Paris — fighting terrorism and technology
Over 3 months have passed since the most recent Paris terrorist attacks, and I read with interest that the French Government has extended the state of emergency in Paris until late May. In force since the attacks, the law gives the Government expanded powers, including allowing police to conduct raids and house arrests without court authorisation.
Next to the newspaper article on the state of emergency extension, I then read — almost with raised eyebrows — that a French Government Minister is seeking to legalise the right for workers to ‘disconnect’ from their work emails.
Juggling a fight against terrorism simultaneously with a fight against the perils of technology and always being ‘on’, seems so utterly French. So patriotic and defensive of their country, culture and precious lifestyle with an inherent focus on civil liberties. However, although the state of emergency is purportedly in place to breakdown the terrorist networks and protect citizens from future attacks, the United Nations considers the extension of the laws as ‘disproportionately’ restricting citizens’ civil rights.
Where does the balance between citizen security and freedom to go about your business lie? Some may say the extension of the state of emergency and arguable encroachment on citizens’ rights seems ironic where, in the background, the fight to protect citizens’ rights to have a life outside work is seen worthy of legislating for.
Today, the continued state of emergency demonstrates the Government is not letting up in its ‘war’ on terror, while the majority of its inhabitants appear to go about their daily lives as normally as possible.
What struck me after the attacks on Paris, is the realisation that perhaps we are entering into a global era where terrorism is commonplace and indiscriminate as to borders and geography. It is no longer confined to the traditional conflict ‘hot spots’. To me, a nostalgic idealist, Paris always seemed to exist in its own bubble, a place of romance immune from most of the evils of the world. Deluded I might be, you may say.
It also seemed to be the epitome of a city that never changes. You step foot off the Eurostar at Gare du Nord, and are transported back into the Paris of yesteryear — the cobbled streets, greying, old beautiful buildings largely unaffected by modern architecture, the quintessential, chic look of the Parisians you pass by, and the cafes and market stalls alongside the Seine.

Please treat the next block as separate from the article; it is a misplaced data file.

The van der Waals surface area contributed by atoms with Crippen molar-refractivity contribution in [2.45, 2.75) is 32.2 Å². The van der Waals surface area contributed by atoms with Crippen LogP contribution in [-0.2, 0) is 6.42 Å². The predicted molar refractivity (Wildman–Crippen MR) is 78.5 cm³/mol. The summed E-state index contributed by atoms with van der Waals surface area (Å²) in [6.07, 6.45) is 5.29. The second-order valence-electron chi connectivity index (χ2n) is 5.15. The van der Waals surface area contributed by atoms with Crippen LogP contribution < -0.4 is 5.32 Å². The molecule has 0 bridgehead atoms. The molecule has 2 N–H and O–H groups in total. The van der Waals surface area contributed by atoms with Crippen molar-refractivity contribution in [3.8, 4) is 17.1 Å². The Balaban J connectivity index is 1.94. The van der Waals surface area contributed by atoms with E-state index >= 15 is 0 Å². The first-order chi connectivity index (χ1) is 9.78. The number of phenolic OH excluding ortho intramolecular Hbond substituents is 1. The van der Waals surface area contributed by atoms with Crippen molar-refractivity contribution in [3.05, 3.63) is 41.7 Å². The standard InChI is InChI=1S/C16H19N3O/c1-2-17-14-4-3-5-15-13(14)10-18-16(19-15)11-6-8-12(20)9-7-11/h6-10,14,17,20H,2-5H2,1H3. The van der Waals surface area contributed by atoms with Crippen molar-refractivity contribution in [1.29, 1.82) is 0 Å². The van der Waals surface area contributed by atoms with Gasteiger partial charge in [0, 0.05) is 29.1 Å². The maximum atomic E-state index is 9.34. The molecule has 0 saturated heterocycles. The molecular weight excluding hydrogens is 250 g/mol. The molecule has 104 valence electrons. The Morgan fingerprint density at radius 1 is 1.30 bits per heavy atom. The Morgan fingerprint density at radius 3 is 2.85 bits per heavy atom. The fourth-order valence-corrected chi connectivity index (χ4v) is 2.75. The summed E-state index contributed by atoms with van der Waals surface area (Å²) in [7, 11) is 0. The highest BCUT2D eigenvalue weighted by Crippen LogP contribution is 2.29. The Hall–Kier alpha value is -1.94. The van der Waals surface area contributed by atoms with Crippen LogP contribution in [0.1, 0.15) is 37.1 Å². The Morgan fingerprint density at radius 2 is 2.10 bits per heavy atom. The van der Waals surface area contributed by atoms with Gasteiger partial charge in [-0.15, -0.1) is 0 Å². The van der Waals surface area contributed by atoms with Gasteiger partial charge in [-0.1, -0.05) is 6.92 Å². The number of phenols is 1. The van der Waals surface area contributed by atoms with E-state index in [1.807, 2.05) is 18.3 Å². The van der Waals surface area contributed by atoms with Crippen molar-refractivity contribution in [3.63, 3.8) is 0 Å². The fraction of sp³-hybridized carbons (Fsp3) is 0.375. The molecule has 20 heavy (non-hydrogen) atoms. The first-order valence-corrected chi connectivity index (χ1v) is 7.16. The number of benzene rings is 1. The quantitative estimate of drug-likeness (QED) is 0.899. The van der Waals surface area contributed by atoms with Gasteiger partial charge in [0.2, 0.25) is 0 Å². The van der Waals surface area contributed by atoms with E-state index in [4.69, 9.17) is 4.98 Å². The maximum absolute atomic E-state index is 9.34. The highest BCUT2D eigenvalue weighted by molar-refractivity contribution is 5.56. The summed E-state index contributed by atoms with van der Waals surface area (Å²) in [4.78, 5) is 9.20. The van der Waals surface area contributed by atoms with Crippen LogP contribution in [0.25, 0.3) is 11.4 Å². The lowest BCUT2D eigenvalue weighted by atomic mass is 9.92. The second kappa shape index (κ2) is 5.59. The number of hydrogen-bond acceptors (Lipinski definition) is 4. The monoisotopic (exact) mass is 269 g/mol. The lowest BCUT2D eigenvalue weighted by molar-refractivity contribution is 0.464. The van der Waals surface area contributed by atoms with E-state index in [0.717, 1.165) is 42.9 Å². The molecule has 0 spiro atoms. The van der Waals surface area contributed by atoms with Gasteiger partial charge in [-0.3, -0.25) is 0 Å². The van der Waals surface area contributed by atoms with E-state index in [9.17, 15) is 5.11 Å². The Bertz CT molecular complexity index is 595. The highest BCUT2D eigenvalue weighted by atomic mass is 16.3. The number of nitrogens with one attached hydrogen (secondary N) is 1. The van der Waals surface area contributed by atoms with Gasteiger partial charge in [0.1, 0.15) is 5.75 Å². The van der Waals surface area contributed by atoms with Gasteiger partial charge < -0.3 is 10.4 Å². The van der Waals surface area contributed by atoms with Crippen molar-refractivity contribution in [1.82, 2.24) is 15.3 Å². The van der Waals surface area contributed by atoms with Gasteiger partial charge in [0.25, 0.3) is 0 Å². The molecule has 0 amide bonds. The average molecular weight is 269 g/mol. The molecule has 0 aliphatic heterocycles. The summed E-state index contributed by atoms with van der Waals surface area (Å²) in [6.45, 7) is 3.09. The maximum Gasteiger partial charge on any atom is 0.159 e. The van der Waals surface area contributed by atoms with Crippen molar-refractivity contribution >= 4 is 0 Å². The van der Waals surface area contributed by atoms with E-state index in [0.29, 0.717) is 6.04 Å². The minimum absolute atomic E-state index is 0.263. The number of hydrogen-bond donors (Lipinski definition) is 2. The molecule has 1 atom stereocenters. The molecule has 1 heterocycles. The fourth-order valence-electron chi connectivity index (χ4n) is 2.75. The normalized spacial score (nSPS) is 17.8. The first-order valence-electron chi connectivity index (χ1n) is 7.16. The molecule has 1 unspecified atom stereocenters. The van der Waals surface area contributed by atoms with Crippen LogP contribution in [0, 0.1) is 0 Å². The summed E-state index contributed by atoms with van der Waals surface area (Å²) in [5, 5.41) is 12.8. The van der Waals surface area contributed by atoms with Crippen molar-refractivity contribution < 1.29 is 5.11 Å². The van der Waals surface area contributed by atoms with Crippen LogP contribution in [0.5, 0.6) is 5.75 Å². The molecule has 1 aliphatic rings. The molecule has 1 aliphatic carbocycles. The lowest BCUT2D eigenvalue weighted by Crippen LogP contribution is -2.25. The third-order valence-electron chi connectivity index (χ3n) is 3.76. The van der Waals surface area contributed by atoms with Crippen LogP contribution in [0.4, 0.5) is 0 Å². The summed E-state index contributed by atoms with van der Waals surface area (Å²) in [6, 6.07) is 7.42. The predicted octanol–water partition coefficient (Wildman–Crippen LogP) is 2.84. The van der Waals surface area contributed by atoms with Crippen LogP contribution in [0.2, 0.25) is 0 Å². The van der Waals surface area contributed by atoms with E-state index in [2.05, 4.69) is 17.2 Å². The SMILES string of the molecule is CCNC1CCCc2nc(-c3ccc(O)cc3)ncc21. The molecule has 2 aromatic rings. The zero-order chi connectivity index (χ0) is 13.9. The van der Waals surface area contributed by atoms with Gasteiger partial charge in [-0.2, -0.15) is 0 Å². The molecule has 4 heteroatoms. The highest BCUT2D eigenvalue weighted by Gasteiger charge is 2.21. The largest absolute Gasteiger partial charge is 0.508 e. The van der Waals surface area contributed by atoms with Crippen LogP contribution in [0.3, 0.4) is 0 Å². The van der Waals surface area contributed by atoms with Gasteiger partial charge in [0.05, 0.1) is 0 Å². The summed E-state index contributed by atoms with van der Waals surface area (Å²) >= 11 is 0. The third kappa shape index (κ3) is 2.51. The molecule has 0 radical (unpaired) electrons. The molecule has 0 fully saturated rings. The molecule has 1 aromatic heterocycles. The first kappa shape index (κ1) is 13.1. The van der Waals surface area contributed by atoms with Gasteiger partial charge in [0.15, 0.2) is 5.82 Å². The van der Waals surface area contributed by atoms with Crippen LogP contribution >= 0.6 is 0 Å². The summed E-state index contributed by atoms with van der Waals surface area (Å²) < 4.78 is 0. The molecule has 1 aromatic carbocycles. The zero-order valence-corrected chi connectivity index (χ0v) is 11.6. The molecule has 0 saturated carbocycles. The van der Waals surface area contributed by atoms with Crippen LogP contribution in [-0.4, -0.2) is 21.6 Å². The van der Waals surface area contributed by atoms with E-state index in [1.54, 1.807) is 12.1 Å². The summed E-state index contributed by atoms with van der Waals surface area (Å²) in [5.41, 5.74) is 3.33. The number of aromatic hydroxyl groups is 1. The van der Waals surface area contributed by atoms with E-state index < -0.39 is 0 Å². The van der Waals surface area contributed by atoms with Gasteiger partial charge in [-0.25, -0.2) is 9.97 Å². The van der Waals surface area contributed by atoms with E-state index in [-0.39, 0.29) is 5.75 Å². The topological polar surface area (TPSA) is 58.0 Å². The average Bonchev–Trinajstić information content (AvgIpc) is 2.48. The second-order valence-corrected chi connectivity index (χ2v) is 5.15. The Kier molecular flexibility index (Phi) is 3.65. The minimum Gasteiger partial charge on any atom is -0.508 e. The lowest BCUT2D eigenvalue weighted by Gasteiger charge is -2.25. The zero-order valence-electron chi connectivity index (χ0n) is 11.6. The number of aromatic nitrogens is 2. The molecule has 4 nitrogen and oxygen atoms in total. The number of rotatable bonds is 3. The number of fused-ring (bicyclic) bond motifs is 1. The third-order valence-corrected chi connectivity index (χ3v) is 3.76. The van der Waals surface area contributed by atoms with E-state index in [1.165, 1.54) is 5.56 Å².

Paris — like its inhabitants — was always self-assured, never cared two hoots what anyone thought of it, and in doing so, fiercely stuck by its art, food, culture and history. It seems to choose which parts of modern culture it wants to accept and adopt, and which social trends and cultural phenomena it rejects. Email and technology, a case in point now.
Its romance lies in the fact you are transported back to Hemingway, back to the many artists that were inspired by the City of Light and back to the fashion houses that took hold of this city.
For me, living in Paris was always a dream — and I was fortunate to fulfil that dream in my 20s. I would spend my time just wandering by foot through the city, absorbing all that it had to offer. An assault on my senses; there was always something to look at, listen to or smell. Safety was never a concern for me and in Paris I felt utterly at ease and constantly in wonder. Its magic got under my skin.
Now, I fear Paris isn’t the same. Has that bubble been burst? Admittedly I sit writing this at the bottom of the world, with no physical proximity to Paris, but arguably its culture and freedoms which it so fiercely protects have been attacked by something so terrifying and unpredictable the city can’t help but be affected.
The thing about these terrorists, this global war on terror, is that there are no geographical fronts we can point to, no battle lines or maps which soldiers can point to. It is simmering beneath us or next to us, and can rear its ugly head any time and anywhere. That is what scares me the most about these atrocities. The anxiety and absolute lack of knowledge about what might be hit next.
We sent troops off to fight in designated locations in World War 1 and 2 and residents in occupied territories or war-torn cities knew generally the physical boundaries limiting the war. Fewer surprises, some may say. War was meant to be conducted under the protections of the Hague Convention — torture if you must, but only on certain conditions. But as terrorists don’t fight for a nation state, they are immune to such international conventions, and they won’t be confined by geographical borders or traditional fighting methods. They are a law unto themselves, and take the concept of ambush to a whole new level — just as Paris experienced as it was ambushed in the extreme.
So my heart goes out to Paris — a city I have adored forever, and I shake my head wondering where this will end up.
I wonder if the attacks on Paris really have cemented the beginning of a new wave of widespread, global terrorism, with large scale attacks on cities and countries beyond those ‘traditional’ zones of conflict and ideological warfare? But some may say Paris was just another insignificant notch on terrorism’s belt in a world where such attacks are all too frequent — just not in cities like Paris. Too often our minds and mainstream media skim over the constant conflict some countries are exposed to.
The greater question is when and how the international community will develop a united diplomatic and political plan to eradicate this seemingly uncontainable force of terrorism.
This story was originally published on my blog at www.acuriousdot.com.